Driving with an SCI: How Autonomous Cars Improve Independence

Once you learn how to drive, it seems like the value of being able to get around is easily forgotten. Re-learning how to drive after spinal cord injury is not a task to be taken lightly. It can be emotionally and physically difficult to re-adjust to something that could have been taken for granted previously.

For those experiencing driving with an SCI, even travelling down the road can be an incredible challenge. Click to read more.

For those who have never experienced driving with an SCI, even travelling down the road can be an incredibly challenging experience. According to the Department of Transport, adults with disabilities made 26% fewer trips than those without a disability. Clearly, at a disadvantage, those with spinal cord injuries and other disabilities may miss out on social events, decent access to healthcare and a better quality of life.

Thankfully, the introduction of autonomous vehicles could be the next big thing to improve independence for people with SCI. While fully self-driving cars are yet to exist, brands like Tesla have created advanced autopilot systems that encourage further developments expected in the future.

The benefits of autonomous cars for spinal cord injury

The opportunities an autonomous car can offer to a person with spinal cord injury are worth praising. Below are just a few to consider as we anticipate the introduction of self-driving cars.

Mental health matters

It’s no surprise that feeling the effects of physical isolation will affect a person’s emotional wellbeing. According to spinalcord.com, one study discovered that spinal cord injuries doubled the risk of mental health problems. With 48.5% of people who sustain a spinal cord injury suffer from depression, 37% experience anxiety, 8.4% deal with post-traumatic stress disorder (PTSD), and a quarter experience clinically significant levels of anxiety.

With depression being the most common emotional issue after spinal cord injury, isolation from loved ones will only hinder the struggle. Autonomous vehicles allow those with SCI to access better healthcare, travel to work and simply drive for casual activities – enabling the lifestyle that many had before their injury.

Better physical accessibility

Newer car models are wider, but disabled parking bays are not getting any bigger. With wheelchairs and ramps, access to space is limited. Autonomous vehicles can move out of parking spaces on their own, offering better access to those who need it.

As self-driving cars progress, it is expected that they will cater to those with long-term disabilities, with the possibility that they will come fully equipped with additional accessible equipment such as ramps.

Better opportunities

Did you know that disabled people are almost twice as likely to be unemployed as non-disabled people? Travel woes are one of the main issues why. Those without a car are less able to travel to a consistent job than someone who can drive to and from work every day. Public transport exists, but it isn’t the easiest route for those with accessibility issues.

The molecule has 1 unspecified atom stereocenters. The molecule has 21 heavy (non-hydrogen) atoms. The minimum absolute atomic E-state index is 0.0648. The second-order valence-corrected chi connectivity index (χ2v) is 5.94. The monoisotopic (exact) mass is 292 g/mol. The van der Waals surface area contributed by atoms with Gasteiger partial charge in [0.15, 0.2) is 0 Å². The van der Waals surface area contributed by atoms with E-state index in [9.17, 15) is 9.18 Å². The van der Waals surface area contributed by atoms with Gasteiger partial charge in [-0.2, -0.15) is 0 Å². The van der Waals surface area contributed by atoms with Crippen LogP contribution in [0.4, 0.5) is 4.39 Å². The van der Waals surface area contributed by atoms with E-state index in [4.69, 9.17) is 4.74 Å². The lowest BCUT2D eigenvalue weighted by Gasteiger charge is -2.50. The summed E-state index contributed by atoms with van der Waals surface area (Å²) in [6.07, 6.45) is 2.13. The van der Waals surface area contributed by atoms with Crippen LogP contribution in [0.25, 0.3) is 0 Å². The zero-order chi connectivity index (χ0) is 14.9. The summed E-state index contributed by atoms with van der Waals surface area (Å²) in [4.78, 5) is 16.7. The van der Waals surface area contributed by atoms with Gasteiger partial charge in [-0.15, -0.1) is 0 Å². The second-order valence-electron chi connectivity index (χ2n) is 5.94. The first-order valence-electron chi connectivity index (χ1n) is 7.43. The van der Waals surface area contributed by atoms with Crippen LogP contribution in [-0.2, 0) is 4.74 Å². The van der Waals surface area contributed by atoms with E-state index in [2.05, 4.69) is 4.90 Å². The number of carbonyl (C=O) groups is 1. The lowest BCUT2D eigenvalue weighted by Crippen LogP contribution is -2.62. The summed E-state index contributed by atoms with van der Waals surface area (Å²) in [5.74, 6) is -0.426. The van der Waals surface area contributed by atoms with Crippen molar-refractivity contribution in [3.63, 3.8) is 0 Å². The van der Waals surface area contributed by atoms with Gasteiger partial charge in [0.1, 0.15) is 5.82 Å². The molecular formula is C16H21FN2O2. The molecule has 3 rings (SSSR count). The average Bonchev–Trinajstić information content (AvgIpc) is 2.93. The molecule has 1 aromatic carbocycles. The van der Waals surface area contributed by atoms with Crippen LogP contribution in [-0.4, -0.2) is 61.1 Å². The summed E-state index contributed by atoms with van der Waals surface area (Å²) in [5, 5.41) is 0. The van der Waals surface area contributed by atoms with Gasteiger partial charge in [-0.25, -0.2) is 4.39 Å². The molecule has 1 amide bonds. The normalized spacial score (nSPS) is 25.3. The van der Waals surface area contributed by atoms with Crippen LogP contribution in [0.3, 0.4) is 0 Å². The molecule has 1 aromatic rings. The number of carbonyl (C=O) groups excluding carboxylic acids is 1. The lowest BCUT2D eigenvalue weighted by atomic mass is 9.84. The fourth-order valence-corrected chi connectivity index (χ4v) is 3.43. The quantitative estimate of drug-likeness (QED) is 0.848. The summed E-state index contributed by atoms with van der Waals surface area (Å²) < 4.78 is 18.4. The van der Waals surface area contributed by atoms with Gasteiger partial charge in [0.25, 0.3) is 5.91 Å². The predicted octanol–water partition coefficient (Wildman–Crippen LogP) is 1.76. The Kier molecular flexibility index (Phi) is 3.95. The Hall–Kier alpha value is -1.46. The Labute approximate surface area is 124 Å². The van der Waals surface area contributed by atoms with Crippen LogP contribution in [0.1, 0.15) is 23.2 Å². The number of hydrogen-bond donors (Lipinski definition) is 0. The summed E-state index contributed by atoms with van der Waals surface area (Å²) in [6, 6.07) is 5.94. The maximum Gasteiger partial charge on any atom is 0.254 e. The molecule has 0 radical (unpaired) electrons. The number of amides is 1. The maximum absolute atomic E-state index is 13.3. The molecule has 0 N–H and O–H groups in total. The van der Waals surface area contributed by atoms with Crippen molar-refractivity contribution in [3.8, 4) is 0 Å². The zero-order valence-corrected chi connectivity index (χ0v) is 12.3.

Autonomous vehicles could open the door to better opportunities and can help those with spinal cord injury travel to their desired place of education and employment – giving them a greater chance of success and much more independence physically, emotionally and financially.

Electric vehicles in the meantime

As we mentioned previously, autonomous vehicles are yet to become a reality, but electric vehicles have the potential to support those with spinal cord injury as we anticipate the arrival of fully self-driving cars.

Easily adaptive options

Electric vehicles, like standard cars, can be adapted to make driving easier for people with spinal cord injuries. Modifications like steering aids, electronic accelerators, hand controls and pedal adjustments can be installed to help drivers adapt to their spinal cord injury.

This kind of personalisation can re-install driver confidence, allowing for a safer drive with every journey.

Looking toward the future

It’s not an unrealistic goal to want to drive again after experiencing a spinal cord injury. Depending on the level of your injury, car adaptions in electric vehicles and the possibility of autonomous cars can give those wanting to drive with independence hope for the future.

Driving after a spinal cord injury can be a realistic recovery goal, depending on the severity and level of your injury. With the help of car adaptations, many individuals with spinal cord injuries can get on the road again and increase their independence.

If your spinal injury was caused by an accident that was not your fault, you are well within your rights to look for compensation.

We know that money will not fix everything after a spinal cord injury. But with our help, you can secure a financial settlement with a spinal injury compensation claim, which will help you and your family maintain a level of independence and enjoy a good standard of living. Get in touch with us today to find out more.